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This paper explores the history, archaeology and environment of Old Castlereagh and the Penrith Lakes Scheme on the banks of the Nepean River in Sydney's west. Conceived in the late 1960s, this Scheme aims to 'rehabilitate' vast open-cut gravel and sand quarries by creating a series of huge lakes the size of Sydney Harbour. But the many research reports carried out over the decades for Environmental Impact Statements gradually revealed the rich palimpsest of earlier cultural and natural landscapes which the project will destroy.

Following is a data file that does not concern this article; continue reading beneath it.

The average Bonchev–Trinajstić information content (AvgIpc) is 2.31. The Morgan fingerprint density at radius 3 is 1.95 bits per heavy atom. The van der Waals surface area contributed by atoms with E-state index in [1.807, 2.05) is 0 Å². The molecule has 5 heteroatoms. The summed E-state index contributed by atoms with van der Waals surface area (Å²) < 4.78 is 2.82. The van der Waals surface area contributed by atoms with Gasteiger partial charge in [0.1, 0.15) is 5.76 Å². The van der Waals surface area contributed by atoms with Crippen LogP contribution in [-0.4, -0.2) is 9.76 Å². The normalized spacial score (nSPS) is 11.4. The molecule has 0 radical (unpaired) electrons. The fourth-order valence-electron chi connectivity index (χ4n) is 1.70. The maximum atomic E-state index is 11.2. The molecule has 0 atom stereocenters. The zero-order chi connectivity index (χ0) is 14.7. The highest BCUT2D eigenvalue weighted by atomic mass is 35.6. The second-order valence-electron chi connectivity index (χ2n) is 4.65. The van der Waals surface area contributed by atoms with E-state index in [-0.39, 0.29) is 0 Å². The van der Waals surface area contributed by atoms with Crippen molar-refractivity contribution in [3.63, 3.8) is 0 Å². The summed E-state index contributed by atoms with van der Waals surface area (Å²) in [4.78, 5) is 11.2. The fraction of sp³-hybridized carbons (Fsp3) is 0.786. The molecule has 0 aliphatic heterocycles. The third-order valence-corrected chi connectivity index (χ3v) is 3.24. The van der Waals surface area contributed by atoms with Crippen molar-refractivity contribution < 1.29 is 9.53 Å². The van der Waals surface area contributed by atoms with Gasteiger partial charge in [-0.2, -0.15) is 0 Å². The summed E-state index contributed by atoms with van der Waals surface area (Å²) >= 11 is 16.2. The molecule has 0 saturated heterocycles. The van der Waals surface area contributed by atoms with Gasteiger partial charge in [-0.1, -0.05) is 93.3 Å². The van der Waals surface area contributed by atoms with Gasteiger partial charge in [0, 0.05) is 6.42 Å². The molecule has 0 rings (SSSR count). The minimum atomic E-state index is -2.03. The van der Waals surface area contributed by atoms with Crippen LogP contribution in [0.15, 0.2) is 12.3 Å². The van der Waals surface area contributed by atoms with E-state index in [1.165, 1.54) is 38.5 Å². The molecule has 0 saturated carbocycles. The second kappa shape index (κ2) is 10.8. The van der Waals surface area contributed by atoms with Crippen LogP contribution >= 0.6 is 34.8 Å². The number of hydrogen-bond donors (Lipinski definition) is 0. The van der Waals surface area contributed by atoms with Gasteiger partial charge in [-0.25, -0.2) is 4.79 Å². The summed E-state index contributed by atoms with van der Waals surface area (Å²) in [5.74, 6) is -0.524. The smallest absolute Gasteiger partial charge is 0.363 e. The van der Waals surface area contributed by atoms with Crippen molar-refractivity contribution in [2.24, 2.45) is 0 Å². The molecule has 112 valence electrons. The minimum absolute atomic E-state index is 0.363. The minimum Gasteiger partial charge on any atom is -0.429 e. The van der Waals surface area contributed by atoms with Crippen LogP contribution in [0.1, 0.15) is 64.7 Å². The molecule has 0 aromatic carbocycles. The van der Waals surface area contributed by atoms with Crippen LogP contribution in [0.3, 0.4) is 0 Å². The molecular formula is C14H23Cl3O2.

The history of the Scheme offers a good case-study in Sydney's constantly reforming landscapes, the environmental impacts of its constant expansion, the relationship with the hinterland and its obsession with water. This paper explores the Scheme as a window onto the uncompromising demands and costs of urban growth, the vulnerability of local cultural landscapes and knowledge, as well as human attachment to place on the rural fringes of Sydney. Finally it discusses how historical perspectives can enhance the future planning of the site, and demonstrate the uses and limits of the notion of urban sustainability.

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